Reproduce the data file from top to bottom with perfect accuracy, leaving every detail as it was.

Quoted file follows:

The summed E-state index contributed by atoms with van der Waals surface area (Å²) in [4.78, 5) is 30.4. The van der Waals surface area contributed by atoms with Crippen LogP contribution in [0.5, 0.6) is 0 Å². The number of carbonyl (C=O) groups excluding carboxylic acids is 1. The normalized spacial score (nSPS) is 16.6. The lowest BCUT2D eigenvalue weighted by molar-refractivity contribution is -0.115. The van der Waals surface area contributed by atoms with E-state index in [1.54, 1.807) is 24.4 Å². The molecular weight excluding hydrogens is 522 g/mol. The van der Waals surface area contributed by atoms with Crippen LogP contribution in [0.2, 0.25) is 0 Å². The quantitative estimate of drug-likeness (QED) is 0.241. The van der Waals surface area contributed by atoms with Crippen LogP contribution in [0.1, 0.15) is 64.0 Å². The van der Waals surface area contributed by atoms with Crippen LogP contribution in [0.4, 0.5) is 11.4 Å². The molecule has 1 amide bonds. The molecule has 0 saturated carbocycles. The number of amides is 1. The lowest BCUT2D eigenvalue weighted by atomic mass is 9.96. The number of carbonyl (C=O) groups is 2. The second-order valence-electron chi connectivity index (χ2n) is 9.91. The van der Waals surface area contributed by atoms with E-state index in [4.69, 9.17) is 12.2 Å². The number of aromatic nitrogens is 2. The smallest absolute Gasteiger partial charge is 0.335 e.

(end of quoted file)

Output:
The summed E-state index contributed by atoms with van der Waals surface area (Å²) in [4.78, 5) is 30.4. The van der Waals surface area contributed by atoms with Crippen LogP contribution in [0.5, 0.6) is 0 Å². The number of carbonyl (C=O) groups excluding carboxylic acids is 1. The normalized spacial score (nSPS) is 16.6. The lowest BCUT2D eigenvalue weighted by molar-refractivity contribution is -0.115. The van der Waals surface area contributed by atoms with E-state index in [1.54, 1.807) is 24.4 Å². The molecular weight excluding hydrogens is 522 g/mol. The van der Waals surface area contributed by atoms with Crippen LogP contribution in [0.2, 0.25) is 0 Å². The quantitative estimate of drug-likeness (QED) is 0.241. The van der Waals surface area contributed by atoms with Crippen LogP contribution in [0.1, 0.15) is 64.0 Å². The van der Waals surface area contributed by atoms with Crippen LogP contribution in [0.4, 0.5) is 11.4 Å². The molecule has 1 amide bonds. The molecule has 0 saturated carbocycles. The number of amides is 1. The lowest BCUT2D eigenvalue weighted by atomic mass is 9.96. The number of carbonyl (C=O) groups is 2. The second-order valence-electron chi connectivity index (χ2n) is 9.91. The van der Waals surface area contributed by atoms with E-state index in [4.69, 9.17) is 12.2 Å². The number of aromatic nitrogens is 2. The smallest absolute Gasteiger partial charge is 0.335 e.